- Germs with abnormal resistance generally include those that cannot be killed by all or most antibiotics, are uncommon in a geographic area or the U.S., or have very specific genes that allow them to spread their resistance to other germs.
Rapid identification of the new threats is the first step in CDC’s containment strategy to stop the spread of antibiotic resistance (AR). When a germ with unusual resistance is discovered, facilities can isolate patients very quickly and begin aggressive infection control and screening actions to discover and stop transmission to others.
“CDC”s study discovered many dangerous pathogens, hiding in plain sight, that has high capabilities of causing infections that are difficult to treat,” said CDC Principal Deputy Director Anne Schuchat, M.D. “It’s reassuring to see that state and local experts, using our containment strategy, identified and stopped these resistant bacteria before they had the opportunity to spread.”
The CDC containment strategy calls for rapid identification of resistance, infection control assessments, testing patients without symptoms who may carry and spread the germ, and continued infection control assessments until spread is stopped. The strategy needs a coordinated response among health care facilities, labs, health departments and CDC through the AR Lab Network. Health departments using the approach have further conducted infection control assessments and colonization screenings within 48 hours of finding unusual resistance and have reported no further transmission during follow-up.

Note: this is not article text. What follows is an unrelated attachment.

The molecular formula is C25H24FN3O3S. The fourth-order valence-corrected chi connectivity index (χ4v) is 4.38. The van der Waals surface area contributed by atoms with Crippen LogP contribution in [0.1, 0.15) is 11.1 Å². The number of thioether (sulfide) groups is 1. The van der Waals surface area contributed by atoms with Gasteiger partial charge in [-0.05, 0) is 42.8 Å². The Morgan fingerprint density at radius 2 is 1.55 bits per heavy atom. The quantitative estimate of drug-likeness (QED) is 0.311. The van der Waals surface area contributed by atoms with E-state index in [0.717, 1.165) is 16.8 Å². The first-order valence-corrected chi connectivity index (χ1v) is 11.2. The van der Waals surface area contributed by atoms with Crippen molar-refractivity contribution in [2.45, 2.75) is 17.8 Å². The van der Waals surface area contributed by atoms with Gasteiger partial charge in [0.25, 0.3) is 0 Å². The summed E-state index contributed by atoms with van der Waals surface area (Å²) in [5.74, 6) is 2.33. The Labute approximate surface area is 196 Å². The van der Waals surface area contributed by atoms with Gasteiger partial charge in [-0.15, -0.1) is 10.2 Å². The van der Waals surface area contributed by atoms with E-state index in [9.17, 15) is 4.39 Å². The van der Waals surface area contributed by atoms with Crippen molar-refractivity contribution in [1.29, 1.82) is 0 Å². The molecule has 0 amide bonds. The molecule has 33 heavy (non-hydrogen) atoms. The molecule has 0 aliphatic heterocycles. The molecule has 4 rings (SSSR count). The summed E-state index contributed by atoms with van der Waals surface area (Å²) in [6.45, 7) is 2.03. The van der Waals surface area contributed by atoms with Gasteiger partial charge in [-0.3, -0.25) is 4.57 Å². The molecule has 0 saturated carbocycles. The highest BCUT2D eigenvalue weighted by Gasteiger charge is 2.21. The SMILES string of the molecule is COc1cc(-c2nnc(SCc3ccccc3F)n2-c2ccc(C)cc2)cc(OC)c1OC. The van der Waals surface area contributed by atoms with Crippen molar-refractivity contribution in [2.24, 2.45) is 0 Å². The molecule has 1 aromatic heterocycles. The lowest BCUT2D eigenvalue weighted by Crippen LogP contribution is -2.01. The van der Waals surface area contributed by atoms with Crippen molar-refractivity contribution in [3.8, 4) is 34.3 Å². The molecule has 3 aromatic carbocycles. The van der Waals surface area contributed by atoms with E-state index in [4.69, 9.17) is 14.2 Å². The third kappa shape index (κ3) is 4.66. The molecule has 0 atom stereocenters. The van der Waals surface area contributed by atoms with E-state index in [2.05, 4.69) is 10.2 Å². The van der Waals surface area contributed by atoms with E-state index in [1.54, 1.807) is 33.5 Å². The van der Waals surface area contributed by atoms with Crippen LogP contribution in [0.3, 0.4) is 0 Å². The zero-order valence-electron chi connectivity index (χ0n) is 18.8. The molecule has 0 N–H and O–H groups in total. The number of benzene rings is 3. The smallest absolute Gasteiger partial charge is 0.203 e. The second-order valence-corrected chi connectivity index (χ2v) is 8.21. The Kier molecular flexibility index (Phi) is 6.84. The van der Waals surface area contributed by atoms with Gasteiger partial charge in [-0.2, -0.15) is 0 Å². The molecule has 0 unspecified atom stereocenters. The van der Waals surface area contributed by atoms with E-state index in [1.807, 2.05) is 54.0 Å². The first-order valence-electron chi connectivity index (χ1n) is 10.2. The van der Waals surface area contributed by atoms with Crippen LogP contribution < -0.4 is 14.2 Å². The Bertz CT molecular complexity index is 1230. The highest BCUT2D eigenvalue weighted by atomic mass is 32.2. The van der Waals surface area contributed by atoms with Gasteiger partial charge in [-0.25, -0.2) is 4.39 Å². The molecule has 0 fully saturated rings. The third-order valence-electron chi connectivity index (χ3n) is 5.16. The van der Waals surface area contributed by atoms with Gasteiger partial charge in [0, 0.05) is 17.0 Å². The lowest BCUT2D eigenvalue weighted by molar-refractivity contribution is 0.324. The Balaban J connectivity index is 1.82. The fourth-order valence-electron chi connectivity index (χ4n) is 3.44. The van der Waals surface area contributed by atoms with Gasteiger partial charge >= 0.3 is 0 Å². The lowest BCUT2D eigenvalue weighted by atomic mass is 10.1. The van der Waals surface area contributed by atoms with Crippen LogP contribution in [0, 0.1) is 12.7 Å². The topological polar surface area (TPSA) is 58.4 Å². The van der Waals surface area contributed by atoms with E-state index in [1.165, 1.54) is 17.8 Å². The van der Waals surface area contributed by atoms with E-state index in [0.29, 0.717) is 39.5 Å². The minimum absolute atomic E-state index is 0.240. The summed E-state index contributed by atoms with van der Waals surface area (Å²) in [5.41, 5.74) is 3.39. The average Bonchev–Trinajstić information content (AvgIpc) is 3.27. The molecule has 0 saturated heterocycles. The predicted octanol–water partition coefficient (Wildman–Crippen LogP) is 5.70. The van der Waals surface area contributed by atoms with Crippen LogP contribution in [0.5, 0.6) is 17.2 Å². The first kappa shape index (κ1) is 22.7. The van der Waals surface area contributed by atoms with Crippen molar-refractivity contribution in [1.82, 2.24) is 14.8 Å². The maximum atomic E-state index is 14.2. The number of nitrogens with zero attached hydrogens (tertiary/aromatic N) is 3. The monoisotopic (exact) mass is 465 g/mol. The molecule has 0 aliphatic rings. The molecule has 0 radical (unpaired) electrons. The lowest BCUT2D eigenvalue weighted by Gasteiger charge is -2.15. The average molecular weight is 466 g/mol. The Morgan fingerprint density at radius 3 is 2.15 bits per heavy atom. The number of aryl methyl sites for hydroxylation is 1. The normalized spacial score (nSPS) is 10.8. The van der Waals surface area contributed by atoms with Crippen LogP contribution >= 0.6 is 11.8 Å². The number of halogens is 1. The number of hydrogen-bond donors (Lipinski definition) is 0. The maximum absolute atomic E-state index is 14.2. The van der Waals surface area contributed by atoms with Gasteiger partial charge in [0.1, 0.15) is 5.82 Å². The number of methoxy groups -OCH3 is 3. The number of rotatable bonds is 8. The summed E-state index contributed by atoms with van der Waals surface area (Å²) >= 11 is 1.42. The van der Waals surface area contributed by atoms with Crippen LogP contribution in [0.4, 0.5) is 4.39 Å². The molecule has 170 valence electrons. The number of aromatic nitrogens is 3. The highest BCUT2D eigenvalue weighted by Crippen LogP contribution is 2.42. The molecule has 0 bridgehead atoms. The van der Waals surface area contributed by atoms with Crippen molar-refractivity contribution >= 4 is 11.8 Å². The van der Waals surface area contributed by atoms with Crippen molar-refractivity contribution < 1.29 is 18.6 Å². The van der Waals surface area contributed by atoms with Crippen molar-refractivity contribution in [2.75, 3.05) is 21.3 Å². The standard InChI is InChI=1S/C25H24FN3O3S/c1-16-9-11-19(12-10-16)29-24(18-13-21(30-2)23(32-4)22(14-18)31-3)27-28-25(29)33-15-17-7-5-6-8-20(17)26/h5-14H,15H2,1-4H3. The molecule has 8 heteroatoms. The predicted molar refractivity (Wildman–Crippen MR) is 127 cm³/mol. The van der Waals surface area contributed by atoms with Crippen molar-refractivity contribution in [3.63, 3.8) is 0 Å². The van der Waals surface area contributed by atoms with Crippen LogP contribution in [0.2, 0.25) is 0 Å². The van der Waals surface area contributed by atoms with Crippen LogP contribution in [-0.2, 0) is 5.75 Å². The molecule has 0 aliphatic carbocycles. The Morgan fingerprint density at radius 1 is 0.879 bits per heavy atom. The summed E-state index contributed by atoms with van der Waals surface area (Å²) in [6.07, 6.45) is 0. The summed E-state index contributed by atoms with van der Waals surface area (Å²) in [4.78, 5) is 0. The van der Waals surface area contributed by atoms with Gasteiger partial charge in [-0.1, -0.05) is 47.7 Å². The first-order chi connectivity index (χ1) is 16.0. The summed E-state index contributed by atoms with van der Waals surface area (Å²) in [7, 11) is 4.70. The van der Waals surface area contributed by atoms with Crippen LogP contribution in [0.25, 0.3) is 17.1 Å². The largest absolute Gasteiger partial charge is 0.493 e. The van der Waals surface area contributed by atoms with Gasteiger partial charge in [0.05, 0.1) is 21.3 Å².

The strategy applauds foundational CDC efforts Wich included improving antibiotic use and preventing new infections, and builds on existing detection and response infrastructure. New data suggest that the containment strategy can highly prevent thousands of difficult-to-treat or potentially untreatable infections, including high-priority threats such as Candida auris and carbapenem-resistant Enterobacteriaceae (CRE).
Germs will always and will continuously develop ways to fight new and existing antibiotics, stopping new resistance from developing is currently not possible. Recent, nationwide infrastructure investments in laboratories, infection control, and response are enabling tailored, quick investigations to keep resistance from spreading in health care settings.
Other findings recently showed that:
One in four germ samples sent to the AR Lab Network for testing surprisingly had special genes that allow them to spread their resistance to other germs.